Research is the first to prove exciton superfluidity after decades-long search
Take a window screen and put it on top of another. Slide the screens back and forth and a dizzying array of geometrical shapes and wavy patterns come into view. Known as the moiré effect, this phenomenon is now helping physicists at the University of California San Diego explain fundamental properties of exotic particles, such as excitons.
In seeking explanations for the mechanism behind a visual “fork” tied to excitons (area within green circle), researchers landed on the visual phenomenon known as the moiré effect.
Excitons, pairs of negatively charged electrons and positively charged “holes,” are created by light in materials such as semiconductors, transport energy in materials and create light when the electrons and holes recombine. Scientists say excitons could one day form the backbone of futuristic computers and cell phones, although there is much that remains to be learned about these particles.
For decades, excitons have been theorized as featuring superfluidity—the ability to flow without friction—but only now has such an idea been proven through a series of investigations completed by UC San Diego researchers.
Working with their colleagues at UC Santa Barbara, they publish details of their discoveries in a paper published February 19 in the journal Nature Communications.
In 2012, a research team led by UC San Diego Professor of Physics Leonid Butov reported the discovery of spontaneous coherence, or Bose-Einstein condensation, of excitons—a new state of matter that emerged when excitons were cooled to near absolute zero temperatures. They also found that this new state of matter led to the spontaneous production of new intricate patterns known as “spin textures” and “phase singularities.”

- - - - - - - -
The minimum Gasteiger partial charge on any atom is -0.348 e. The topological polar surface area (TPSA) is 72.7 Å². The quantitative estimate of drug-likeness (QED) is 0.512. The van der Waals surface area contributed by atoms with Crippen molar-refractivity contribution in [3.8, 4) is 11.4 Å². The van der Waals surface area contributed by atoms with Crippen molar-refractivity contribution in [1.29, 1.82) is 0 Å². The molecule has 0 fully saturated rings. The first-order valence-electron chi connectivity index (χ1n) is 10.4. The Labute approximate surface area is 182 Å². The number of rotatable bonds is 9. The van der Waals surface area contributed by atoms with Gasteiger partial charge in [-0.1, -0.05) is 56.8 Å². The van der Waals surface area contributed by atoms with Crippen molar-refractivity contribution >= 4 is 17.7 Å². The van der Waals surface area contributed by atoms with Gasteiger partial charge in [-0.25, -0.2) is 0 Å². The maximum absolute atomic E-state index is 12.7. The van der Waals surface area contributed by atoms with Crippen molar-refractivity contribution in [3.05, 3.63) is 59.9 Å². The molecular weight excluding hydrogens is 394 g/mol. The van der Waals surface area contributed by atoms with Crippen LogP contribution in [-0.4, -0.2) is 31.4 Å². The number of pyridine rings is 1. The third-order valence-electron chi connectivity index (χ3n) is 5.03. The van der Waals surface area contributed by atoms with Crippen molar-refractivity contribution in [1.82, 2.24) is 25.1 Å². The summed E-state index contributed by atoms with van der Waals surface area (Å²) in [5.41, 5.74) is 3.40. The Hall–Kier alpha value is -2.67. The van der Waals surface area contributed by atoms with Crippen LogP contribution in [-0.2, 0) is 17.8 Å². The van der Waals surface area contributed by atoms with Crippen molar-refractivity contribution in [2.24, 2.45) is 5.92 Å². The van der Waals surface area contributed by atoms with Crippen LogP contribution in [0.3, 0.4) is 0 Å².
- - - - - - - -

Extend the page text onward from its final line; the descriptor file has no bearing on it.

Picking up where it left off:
Yet the origin of such mysterious singularities, which resemble fork patterns, remained hidden for nearly a decade.
Butov said physicists attempted to explain the fork pattern through an array of mechanisms, yet none of these approaches provided a correct answer.
Finally, the researchers eventually came to the moiré effect.
“We analyzed these interference patterns through the common ways to explain a fork such as this and none of them worked,” said Butov. “As we searched for a new mechanism we came to the moiré effect and it proved to be the answer.”
Butov says the moiré effect also could be a mechanism that helps explain interference patterns for systems other than excitons.
Beyond the fork pattern, the second significant finding described in the paper centers on superfluidity, the ability of substances to flow without friction.
The exciton superfluidity was theoretically predicted many years ago and now the UC San Diego team found the evidence for this fundamental phenomenon. For the first time, scientists have been able to show that excitons propagate for long periods of time without encountering obstacles.
“The ballistic exciton propagation over long times and over long distances is the evidence for exciton superfluidity,” said Butov.
He and his colleagues are now expanding on their findings by investigating exciton principles at higher temperatures, as well as the fundamentals of creating devices based on excitons.
The authors list includes: J. R. Leonard, Lunhui Hu, A. A. High, A. T. Hammack, Congjun Wu, L.V. Butov, K. L. Campman and A. C. Gossard.
Funding for the research was provided by the Department of Energy Office of Basic Energy Sciences (DE-FG02–07ER46449). Device fabrication and simulations were supported by the Semiconductor Research Corporation and the National Science Foundation.